Interactions between sleep disruption, motor learning, and p70 S6 kinase 1 signaling

Korey Kam, Mihwa Kang, C. Yasemin Eren, Ward D. Pettibone, Heather Bowling, Shantal Taveras, Annie Ly, Rebecca K. Chen, Natasha V. Berryman, Eric Klann, Andrew W. Varga

Research output: Contribution to journalArticlepeer-review


Offline gains in motor performance after initial motor learning likely depend on sleep, but the molecular mechanisms by which this occurs are understudied. Regulation of mRNA translation via p70 S6 kinase 1 (S6K1) signaling represents one potential mechanism, as protein synthesis is thought to be increased during sleep compared to wake and is necessary for several forms of long-term memory. Using phosphorylation of ribosomal protein S6 (RpS6) as a readout of S6K1 activity, we demonstrate that a period of 10 h of acute sleep disruption impairs both S6K1 signaling and offline gains in motor performance on the rotarod in adult wild type C57/Bl6 mice. Rotarod motor learning results in increased abundance of RpS6 in the striatum, and inhibition of S6K1 either indirectly with rapamycin or directly with PF-4708671 diminished the offline improvement in motor performance without affecting the initial acquisition of rotarod motor learning when sleep is normal. In sum, S6K1 activity is required for sleep-dependent offline gains in motor performance and is inhibited following acute sleep disruption, while motor learning increases the abundance of striatal RpS6. Thus, S6K1 signaling represents a plausible mechanism mediating the beneficial effects of sleep on motor performance.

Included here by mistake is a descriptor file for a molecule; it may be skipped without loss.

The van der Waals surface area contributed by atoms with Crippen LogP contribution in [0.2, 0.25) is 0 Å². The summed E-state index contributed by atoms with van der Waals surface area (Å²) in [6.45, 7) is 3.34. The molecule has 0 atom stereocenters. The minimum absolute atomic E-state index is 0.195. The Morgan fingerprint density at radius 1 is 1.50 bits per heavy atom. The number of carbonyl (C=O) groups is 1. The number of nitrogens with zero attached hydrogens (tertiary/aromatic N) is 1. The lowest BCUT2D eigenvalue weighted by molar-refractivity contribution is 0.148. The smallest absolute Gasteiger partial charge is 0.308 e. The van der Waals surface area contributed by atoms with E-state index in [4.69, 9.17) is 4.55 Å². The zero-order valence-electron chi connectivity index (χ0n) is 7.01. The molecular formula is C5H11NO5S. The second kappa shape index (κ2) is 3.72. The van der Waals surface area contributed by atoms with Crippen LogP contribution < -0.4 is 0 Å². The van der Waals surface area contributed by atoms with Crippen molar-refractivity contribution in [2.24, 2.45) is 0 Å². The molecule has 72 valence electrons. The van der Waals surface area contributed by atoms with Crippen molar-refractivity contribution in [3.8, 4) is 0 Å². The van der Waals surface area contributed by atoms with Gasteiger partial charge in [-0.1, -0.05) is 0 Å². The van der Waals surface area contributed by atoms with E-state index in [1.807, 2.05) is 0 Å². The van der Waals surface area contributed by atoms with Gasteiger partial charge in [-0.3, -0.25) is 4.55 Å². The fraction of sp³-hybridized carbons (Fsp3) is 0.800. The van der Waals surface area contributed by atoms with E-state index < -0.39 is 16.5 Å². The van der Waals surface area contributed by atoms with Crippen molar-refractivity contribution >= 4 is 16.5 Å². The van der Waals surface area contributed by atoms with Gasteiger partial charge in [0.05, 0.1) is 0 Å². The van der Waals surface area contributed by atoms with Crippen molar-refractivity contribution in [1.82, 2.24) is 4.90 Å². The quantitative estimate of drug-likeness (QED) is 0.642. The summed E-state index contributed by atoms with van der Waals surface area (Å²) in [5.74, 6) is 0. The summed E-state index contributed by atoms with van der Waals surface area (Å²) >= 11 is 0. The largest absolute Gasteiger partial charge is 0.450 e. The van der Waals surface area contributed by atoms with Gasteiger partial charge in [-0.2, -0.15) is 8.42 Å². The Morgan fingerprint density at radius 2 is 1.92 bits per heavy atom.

Original languageEnglish (US)
Pages (from-to)1-10
Number of pages10
Issue number3
StatePublished - Mar 12 2020


  • PF-4708671
  • mRNA translation
  • mTORC1
  • protein synthesis
  • rapamycin
  • ribosomal protein S6
  • rotarod
  • Rotarod
  • Rapamycin
  • Ribosomal protein S6
  • MTORC1
  • Protein synthesis
  • MRNA translation

ASJC Scopus subject areas

  • Clinical Neurology
  • Physiology (medical)


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